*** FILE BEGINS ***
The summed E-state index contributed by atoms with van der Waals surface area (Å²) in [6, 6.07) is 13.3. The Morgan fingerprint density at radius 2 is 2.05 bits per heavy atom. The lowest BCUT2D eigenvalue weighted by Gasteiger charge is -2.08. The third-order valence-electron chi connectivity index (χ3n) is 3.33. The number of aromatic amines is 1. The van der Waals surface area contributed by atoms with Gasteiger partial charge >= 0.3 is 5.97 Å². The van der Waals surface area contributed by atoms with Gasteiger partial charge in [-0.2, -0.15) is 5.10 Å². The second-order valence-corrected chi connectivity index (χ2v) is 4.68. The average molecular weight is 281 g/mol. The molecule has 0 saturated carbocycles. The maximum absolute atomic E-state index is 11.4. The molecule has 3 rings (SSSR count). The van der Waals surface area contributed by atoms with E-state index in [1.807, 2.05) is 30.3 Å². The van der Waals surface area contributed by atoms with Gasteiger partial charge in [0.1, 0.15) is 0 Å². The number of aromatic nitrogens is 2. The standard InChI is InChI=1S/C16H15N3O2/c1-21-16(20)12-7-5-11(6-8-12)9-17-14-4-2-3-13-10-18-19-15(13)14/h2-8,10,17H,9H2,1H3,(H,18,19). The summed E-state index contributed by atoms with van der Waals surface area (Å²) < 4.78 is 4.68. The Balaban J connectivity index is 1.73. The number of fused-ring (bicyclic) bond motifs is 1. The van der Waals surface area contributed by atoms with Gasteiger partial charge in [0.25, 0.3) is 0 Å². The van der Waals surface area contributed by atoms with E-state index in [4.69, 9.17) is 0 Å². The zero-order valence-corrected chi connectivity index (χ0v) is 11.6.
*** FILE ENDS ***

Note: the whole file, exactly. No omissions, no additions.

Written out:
The summed E-state index contributed by atoms with van der Waals surface area (Å²) in [6, 6.07) is 13.3. The Morgan fingerprint density at radius 2 is 2.05 bits per heavy atom. The lowest BCUT2D eigenvalue weighted by Gasteiger charge is -2.08. The third-order valence-electron chi connectivity index (χ3n) is 3.33. The number of aromatic amines is 1. The van der Waals surface area contributed by atoms with Gasteiger partial charge >= 0.3 is 5.97 Å². The van der Waals surface area contributed by atoms with Gasteiger partial charge in [-0.2, -0.15) is 5.10 Å². The second-order valence-corrected chi connectivity index (χ2v) is 4.68. The average molecular weight is 281 g/mol. The molecule has 0 saturated carbocycles. The maximum absolute atomic E-state index is 11.4. The molecule has 3 rings (SSSR count). The van der Waals surface area contributed by atoms with E-state index in [1.807, 2.05) is 30.3 Å². The van der Waals surface area contributed by atoms with Gasteiger partial charge in [0.1, 0.15) is 0 Å². The number of aromatic nitrogens is 2. The standard InChI is InChI=1S/C16H15N3O2/c1-21-16(20)12-7-5-11(6-8-12)9-17-14-4-2-3-13-10-18-19-15(13)14/h2-8,10,17H,9H2,1H3,(H,18,19). The summed E-state index contributed by atoms with van der Waals surface area (Å²) < 4.78 is 4.68. The Balaban J connectivity index is 1.73. The number of fused-ring (bicyclic) bond motifs is 1. The van der Waals surface area contributed by atoms with Gasteiger partial charge in [0.25, 0.3) is 0 Å². The van der Waals surface area contributed by atoms with E-state index in [4.69, 9.17) is 0 Å². The zero-order valence-corrected chi connectivity index (χ0v) is 11.6.